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Around 3 in 10 people with urgent palliative care needs are not being assessed on time

Macmillan Wales welcomes a report on the progress being made to improve end of life care but warns that 3 in 10 people referred for urgent palliative care between 2016 and 2017 were not seen on time. 


The Welsh Government’s report charts progress against the key commitments made in its End of Life Care Delivery Plan, which was refreshed in March last year.


While the report reveals that improvements continue to be made, the charity warns that much more needs to be done to offer people timely specialist palliative care when needed.


And while there was an increase in the number of people nearing the end of life who had advance care plans, almost 63 percent of patients did not have one.


Advance care plans record people’s wishes for how they would like to be cared for in their final days, and help give people nearing the end of life comfort, dignity and choice.


Macmillan Wales highlights that the Welsh Government’s annual statement of progress report reveals:


•              A worrying 10 percent drop in the number of people with urgent palliative care referrals being seen within the recommended two days since 2012-2013.


•              Around 3 in 10 people with an urgent palliative care referral were not assessed within the recommended two days over the course of 2016-2017.


•              Although the number of people recorded on a GP palliative care register has increased, fewer than half (10,000 out of 24,000 people) were registered on the register.


•              Almost 63 percent of people don’t have an advance care plan, but it is encouraging that overall numbers have seen improvement.


Macmillan Wales believes that whether it is at home, in the hospital or in a hospice, people should be given the opportunity to record their wishes and preferences and, wherever possible, be cared for in a place of their choosing.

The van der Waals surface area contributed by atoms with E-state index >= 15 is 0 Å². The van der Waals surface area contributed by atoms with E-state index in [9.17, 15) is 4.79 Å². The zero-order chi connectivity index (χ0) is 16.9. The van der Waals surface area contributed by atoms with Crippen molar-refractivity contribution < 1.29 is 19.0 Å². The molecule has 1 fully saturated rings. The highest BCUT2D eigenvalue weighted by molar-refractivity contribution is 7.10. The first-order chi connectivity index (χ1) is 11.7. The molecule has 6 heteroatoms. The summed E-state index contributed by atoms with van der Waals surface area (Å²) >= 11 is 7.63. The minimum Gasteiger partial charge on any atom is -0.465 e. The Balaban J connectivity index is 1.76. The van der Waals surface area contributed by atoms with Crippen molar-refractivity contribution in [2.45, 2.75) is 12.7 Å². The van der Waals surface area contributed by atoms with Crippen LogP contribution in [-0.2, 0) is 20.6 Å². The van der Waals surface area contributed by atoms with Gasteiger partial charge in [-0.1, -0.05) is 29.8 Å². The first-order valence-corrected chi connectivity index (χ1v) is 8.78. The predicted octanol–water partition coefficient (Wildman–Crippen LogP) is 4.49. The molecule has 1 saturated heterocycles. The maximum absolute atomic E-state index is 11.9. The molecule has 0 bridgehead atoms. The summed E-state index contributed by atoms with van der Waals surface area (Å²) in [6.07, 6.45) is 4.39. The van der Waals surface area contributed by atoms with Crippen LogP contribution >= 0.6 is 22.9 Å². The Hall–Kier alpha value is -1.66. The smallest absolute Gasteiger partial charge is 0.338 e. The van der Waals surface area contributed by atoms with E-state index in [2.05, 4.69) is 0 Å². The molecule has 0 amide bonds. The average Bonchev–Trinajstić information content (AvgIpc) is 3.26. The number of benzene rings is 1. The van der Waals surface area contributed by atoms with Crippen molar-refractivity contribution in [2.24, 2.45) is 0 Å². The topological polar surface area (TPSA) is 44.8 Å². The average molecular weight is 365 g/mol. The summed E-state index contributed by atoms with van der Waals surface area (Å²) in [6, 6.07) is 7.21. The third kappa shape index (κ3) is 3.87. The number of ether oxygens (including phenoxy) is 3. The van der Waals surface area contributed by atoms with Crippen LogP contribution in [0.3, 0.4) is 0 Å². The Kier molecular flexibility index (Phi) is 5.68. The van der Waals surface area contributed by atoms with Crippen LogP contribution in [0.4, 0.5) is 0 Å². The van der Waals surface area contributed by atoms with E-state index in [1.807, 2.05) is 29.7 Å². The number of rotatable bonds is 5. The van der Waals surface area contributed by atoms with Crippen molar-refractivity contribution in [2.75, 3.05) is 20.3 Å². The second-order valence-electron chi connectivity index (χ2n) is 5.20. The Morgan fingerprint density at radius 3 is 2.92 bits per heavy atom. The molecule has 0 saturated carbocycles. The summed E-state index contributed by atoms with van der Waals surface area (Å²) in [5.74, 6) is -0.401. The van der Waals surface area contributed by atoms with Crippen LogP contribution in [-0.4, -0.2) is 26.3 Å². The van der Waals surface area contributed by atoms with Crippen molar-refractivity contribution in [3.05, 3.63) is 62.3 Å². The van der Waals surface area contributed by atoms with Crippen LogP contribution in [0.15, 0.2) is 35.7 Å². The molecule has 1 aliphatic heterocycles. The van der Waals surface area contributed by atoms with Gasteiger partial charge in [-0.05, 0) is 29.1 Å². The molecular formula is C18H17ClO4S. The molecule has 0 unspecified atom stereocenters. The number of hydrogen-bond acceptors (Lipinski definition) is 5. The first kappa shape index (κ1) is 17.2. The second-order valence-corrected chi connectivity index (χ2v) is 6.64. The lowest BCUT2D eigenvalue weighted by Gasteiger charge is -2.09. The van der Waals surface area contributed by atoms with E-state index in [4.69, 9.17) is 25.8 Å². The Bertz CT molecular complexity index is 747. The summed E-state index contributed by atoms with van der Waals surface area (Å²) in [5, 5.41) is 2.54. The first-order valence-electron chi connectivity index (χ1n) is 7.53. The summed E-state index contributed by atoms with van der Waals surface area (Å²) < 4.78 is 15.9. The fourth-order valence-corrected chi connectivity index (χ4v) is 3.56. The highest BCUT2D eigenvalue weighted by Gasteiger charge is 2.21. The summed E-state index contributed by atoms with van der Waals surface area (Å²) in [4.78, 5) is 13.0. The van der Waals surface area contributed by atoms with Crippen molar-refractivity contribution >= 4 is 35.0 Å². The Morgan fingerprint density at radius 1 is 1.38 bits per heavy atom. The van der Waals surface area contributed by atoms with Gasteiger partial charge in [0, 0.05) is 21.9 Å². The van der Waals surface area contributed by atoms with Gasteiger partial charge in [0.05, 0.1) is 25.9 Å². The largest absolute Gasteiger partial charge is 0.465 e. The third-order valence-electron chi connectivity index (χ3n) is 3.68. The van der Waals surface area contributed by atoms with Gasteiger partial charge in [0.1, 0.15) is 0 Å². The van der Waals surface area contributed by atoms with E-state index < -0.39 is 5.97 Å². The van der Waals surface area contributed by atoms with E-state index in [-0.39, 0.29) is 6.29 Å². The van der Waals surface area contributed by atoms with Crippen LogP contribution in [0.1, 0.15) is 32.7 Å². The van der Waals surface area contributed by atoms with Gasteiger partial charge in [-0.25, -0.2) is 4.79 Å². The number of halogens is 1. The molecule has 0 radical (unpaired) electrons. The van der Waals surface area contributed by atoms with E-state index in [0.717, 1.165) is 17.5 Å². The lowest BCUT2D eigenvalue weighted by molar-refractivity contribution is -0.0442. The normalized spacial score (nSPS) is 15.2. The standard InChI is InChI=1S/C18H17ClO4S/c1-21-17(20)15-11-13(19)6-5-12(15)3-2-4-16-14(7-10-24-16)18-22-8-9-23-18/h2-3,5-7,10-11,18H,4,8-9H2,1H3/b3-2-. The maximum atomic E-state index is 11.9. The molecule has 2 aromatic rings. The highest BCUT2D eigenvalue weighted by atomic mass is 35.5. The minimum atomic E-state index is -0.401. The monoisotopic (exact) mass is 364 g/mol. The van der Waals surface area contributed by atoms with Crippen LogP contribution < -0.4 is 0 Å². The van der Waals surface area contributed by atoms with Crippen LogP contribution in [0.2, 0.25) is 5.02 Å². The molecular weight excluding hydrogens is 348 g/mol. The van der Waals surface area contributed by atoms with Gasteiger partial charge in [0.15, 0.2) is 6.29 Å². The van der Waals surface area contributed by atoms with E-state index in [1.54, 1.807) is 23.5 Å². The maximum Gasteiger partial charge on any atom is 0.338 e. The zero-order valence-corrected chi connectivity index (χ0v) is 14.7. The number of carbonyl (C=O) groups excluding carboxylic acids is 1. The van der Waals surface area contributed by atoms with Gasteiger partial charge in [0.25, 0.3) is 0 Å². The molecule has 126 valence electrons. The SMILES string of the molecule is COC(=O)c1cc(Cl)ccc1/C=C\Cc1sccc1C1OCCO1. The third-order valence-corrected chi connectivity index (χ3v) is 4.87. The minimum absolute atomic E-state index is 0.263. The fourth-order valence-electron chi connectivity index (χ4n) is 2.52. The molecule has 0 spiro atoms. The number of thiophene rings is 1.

Any delay in urgent palliative care referrals can lead to inappropriate and unwanted medical treatments and hospital admission in the last weeks, days and hours of life.


Responding to the report, Richard Pugh, Head of Services for Macmillan Wales, said: “While this report suggests a step in the right direction, there is still a long way to go in making sure people receive the high-quality end of life care in a consistent way right across Wales.


“Much more must be done to help people receive their care and to approach the last days of their life, in a place of comfort and of their choosing.


“It is extremely worrying that 3 in 10 people faced delays in getting urgent palliative care and that so few people nearing the end of life have an advance care plan in place.


“Early conversations that are translated into an advance care plan are vital to helping people shape their care and voice their preferences for where they wish to be cared for in their final days.


“Macmillan Wales is proud to fund professionals and services to support people in need of end of life care, and we are pleased the report acknowledges the impact of our investment in End of Life Care GPs, who have improved the number of people registered on a palliative care register.


“To achieve the delivery plan’s ambitions, we need to see an unwavering focus on identifying people nearing the end of life early, offering timely advanced care planning before a person’s health deteriorates and recording patients’ wishes in an advance care plan that can be accessed easily between healthcare settings.


“We also need healthcare professionals to act upon these plans when they are in place.


“Only then will we be able to truly ensure that people with cancer and other incurable illnesses can, when the time comes, end their days in comfort, dignity and in a place of their choice wherever possible.”


If you have been affected by cancer and would like information and support from Macmillan, or call the Macmillan Support line on 0808 808 00 00.


The Welsh Government’s ‘End of Life Care: Annual Statement of Progress’ report was published on 20 December 2017.  A full version of the report is available here.